Every time media talk about Smart Cities, it seems people will soon be living in a technology-driven city where everything is controlled, monitored and optimized by computers. Lights that turn on just when a person passes by, bins that communicate that they are full or traffic lights adapting in real-time to the number of cars driving around are some of the long-awaited improvements.
But reality hasn’t changed much. Lights keep turned on all night, bins keep being emptied even if they have just a couple of papers and traffic jams are as common as ever. What happens to all changes technology experts promised us?
Brookings Institution and ESADE organized on december 9th-10th the forum Getting Smarter about Smart Cities, a meeting to adrees the need to effectively apply new technologies to cities economy and organization and how to make it possible.
Jonathan Wareham, Vice Dean and Professor at ESADE, and Robert Puentes, Metropolitan Policy Program Senior Fellow at Brookings made the welcoming remarks.
The forum featured civic leaders from North America and Europe that are using emerging technologies and presented the keynote speaker Chris Vein, Chief Innovation Officer for Global Information and Communications Technology Development, World Bank.
The main conclusions from the event were published in april. Here’s a small summary:
1. An economic and technolgic vision is needed
Everything begins with an idea and the best way to make it real is a good plan. Cities also need a vision of what they want to be once they applied and integrated new technologies. The city economics must be the focus of that vision and it must be based on a true assessment of their strengths, challenges, and opportunities.
2. Focus on three economic drivers
Productivity, Inclusivity and Resiliance must be the three key objectives of a Smart City. All of them will help the city addressing challenges the world is facing in the 21st century.
3. Governments must be prepared for the change to come
New technologies have the potential to change the way cities work and local governments must be prepared for that change. Their internal structures must be able to support it, meaning purposeful integration between technology and sustainability departments and their peers in other agencies. Communication with the neighbourhoods is basic and a good start, as Philadephia has showed.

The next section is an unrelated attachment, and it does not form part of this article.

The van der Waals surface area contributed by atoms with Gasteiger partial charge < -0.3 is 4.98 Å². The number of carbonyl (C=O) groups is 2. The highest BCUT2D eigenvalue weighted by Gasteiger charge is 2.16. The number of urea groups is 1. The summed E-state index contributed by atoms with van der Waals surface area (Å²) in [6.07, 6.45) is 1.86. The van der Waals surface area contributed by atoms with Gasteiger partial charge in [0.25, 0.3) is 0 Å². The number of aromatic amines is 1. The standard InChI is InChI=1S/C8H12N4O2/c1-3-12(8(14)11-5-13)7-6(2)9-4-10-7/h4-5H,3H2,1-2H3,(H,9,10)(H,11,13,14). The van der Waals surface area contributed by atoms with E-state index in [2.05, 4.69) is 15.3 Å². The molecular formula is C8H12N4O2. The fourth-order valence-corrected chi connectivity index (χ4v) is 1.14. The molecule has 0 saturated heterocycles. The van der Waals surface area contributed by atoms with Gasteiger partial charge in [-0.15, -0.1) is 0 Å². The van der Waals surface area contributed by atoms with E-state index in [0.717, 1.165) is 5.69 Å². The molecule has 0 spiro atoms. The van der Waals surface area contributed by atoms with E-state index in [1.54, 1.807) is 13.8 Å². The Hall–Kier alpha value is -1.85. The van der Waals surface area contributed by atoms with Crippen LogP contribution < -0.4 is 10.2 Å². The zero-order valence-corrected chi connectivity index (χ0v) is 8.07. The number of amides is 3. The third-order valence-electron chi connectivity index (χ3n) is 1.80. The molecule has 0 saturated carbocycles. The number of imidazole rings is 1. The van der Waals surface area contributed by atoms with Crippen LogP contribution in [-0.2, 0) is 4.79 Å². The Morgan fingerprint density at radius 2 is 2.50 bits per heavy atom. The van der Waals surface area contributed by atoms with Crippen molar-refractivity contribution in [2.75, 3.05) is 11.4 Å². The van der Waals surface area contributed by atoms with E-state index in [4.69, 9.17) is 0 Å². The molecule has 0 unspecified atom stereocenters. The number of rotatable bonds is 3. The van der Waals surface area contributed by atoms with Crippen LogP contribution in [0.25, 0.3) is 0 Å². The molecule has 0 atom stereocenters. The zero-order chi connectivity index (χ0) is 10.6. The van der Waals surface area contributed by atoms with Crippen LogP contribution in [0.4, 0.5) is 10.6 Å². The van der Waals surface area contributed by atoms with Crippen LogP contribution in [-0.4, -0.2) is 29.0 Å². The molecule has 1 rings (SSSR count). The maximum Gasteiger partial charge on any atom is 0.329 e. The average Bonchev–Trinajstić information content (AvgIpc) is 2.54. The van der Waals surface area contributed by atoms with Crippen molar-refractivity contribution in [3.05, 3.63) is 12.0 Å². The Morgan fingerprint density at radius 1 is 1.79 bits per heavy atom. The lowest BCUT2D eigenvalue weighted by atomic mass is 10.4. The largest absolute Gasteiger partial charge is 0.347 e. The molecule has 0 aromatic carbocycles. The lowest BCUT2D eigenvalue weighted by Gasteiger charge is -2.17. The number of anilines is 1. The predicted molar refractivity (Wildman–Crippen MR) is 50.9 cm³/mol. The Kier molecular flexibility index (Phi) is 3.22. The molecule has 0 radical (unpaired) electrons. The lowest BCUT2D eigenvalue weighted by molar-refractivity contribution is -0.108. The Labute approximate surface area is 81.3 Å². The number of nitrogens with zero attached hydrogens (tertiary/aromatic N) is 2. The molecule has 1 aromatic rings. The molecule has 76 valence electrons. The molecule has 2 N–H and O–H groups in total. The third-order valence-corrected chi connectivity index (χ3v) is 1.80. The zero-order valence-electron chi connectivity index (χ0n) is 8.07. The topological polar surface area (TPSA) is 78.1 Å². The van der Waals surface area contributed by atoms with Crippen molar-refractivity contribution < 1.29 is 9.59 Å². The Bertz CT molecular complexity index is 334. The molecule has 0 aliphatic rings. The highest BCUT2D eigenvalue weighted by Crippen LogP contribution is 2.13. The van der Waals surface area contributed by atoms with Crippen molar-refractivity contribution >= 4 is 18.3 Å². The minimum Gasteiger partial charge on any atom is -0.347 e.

4. Scale and risk tolerance are important
While local governments are the crucial public sector actor in the smart city space, not all projects and plans should encompass the entire city. District-scale plans may be a good option for big cities, especially those interested in enhancing medical, innovation, or advanced industry hubs like 22@ at Barcelona.
5. Networking and communication also is needed between cities
Representatives from the public and private sector should play a lead role forming these networks, to be sure, but they must also extend to include civic actors and other infrastructure users. Technology, as such, can serve as an effective convener, broker, enabler, and igniter for a host of interests.
The participants at the panel discussion were Jack Belcher, Chief Information Officer and Director of Department of Technology Services from the Arlington County, Virginia, Katalin Gallyas, Policy Advisor at the Economic Affairs Department of the City Council of Amsterdam, Chris Moore, Chief Information Officer of the City of Edmonton, Alberta, Canada and Manel Sanroma, Chief Information Officer of the Barcelona City Council.